Governor DeWine announced on December 30th that Ohio is changing its guidance regarding quarantines following an in-classroom exposure in K-12 schools. Moving forward, students and teachers exposed to a COVID-positive person in school are no longer required to quarantine as long as the exposure occurred in a classroom setting and all students/teachers were wearing masks and following other appropriate protocols.
The change follows an evaluation of virus spread in Ohio schools conducted by researchers with the Ohio Schools COVID-19 Evaluation Team. Preliminary results of the evaluation found no discernable difference in the risk of contracting the coronavirus between those in close contact with a COVID-positive person in the classroom and those who were farther away.
“This evaluation confirms for us that Ohio’s classrooms are a safe place for our students and that the commitment our schools have made to keeping kids safe in the classroom is working,” said Governor DeWine.
Schools should continue to require quarantines for exposed students in situations where masking and distancing protocols were not followed. The updated quarantine guidance does not apply to after-school activities, including sports.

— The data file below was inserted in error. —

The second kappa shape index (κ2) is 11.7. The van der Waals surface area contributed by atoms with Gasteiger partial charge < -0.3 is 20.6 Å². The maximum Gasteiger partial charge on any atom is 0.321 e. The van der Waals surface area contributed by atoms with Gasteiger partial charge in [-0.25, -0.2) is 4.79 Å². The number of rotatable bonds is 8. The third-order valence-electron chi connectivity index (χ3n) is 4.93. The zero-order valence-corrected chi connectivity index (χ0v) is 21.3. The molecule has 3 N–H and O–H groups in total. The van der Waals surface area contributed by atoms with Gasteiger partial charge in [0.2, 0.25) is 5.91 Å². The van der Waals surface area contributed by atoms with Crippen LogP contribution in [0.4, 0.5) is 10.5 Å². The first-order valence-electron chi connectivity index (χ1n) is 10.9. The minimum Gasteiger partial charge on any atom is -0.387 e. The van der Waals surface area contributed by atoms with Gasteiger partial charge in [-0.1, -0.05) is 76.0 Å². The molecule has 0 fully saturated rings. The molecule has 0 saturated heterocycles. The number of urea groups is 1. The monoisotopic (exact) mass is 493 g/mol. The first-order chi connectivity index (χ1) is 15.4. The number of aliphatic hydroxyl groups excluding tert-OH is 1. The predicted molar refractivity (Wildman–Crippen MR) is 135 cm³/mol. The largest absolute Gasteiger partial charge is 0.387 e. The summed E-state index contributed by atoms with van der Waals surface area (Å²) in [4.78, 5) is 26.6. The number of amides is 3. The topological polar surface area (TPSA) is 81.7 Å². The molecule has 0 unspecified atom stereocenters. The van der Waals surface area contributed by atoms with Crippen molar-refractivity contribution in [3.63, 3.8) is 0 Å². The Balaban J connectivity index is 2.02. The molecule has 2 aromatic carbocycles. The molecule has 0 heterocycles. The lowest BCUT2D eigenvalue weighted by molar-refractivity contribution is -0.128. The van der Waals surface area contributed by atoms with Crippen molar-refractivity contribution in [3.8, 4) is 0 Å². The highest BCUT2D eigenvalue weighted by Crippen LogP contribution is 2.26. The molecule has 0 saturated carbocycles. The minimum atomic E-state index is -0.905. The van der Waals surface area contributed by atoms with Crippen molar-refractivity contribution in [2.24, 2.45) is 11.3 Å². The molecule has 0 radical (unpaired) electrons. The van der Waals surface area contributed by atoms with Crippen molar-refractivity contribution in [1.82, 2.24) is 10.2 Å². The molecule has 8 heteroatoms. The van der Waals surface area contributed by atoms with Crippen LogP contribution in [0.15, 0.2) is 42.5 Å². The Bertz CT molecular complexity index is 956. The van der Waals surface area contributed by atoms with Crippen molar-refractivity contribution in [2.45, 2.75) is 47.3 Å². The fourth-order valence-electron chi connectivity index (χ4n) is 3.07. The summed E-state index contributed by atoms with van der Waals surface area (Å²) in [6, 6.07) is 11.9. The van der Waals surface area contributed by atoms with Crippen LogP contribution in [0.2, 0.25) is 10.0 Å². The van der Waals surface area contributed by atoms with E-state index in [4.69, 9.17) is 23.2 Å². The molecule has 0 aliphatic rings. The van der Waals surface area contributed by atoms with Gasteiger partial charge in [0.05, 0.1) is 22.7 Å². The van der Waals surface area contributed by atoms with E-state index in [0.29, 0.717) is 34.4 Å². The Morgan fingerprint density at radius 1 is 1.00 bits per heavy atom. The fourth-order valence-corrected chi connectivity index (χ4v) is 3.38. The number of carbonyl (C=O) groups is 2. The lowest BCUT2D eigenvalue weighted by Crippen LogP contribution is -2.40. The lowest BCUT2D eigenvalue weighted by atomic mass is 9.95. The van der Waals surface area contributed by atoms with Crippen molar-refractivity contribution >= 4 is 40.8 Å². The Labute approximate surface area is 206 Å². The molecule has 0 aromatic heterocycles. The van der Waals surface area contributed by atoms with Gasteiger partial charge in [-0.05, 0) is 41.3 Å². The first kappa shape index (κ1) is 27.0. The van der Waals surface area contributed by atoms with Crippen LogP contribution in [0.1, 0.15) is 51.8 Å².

Additional guidance including a Q & A is being developed for dissemination to all schools.
Phase 2 Vaccination Groups:
On Wednesday, December 23rd, Governor DeWine shared at his Press Conference that Ohioans who are 65 and older, who comprise more than 85 percent of COVID-19 deaths in Ohio, will receive the vaccine next. There are approximately 1.8 million Ohioans who are 65 or older.
The governor said the state is still hammering out the logistics on how to distribute the vaccine to that age group.
Along with Ohioans 65 and older, individuals who are high-risk if they contract COVID, regardless of age, will also receive the vaccine. The governor specifically said Ohioans with Down Syndrome or Sickle Cell will qualify to receive the vaccine.
Finally, during that phase, school staffers will receive the COVID-19 vaccine. Please note this includes teachers plus other school staff. All k-12 schools including career centers will be part of this second phase.
“It’s time to get all of our children, who want to be in class, back in class,” DeWine said. “These kids are our future. These kids have really been hurt, in some cases, by not being in school.”
The goal is to begin vaccinating school staffers by mid-January. DeWine hopes this would allow schools to begin in-person education by March 1st. More information will be forthcoming on the process etc.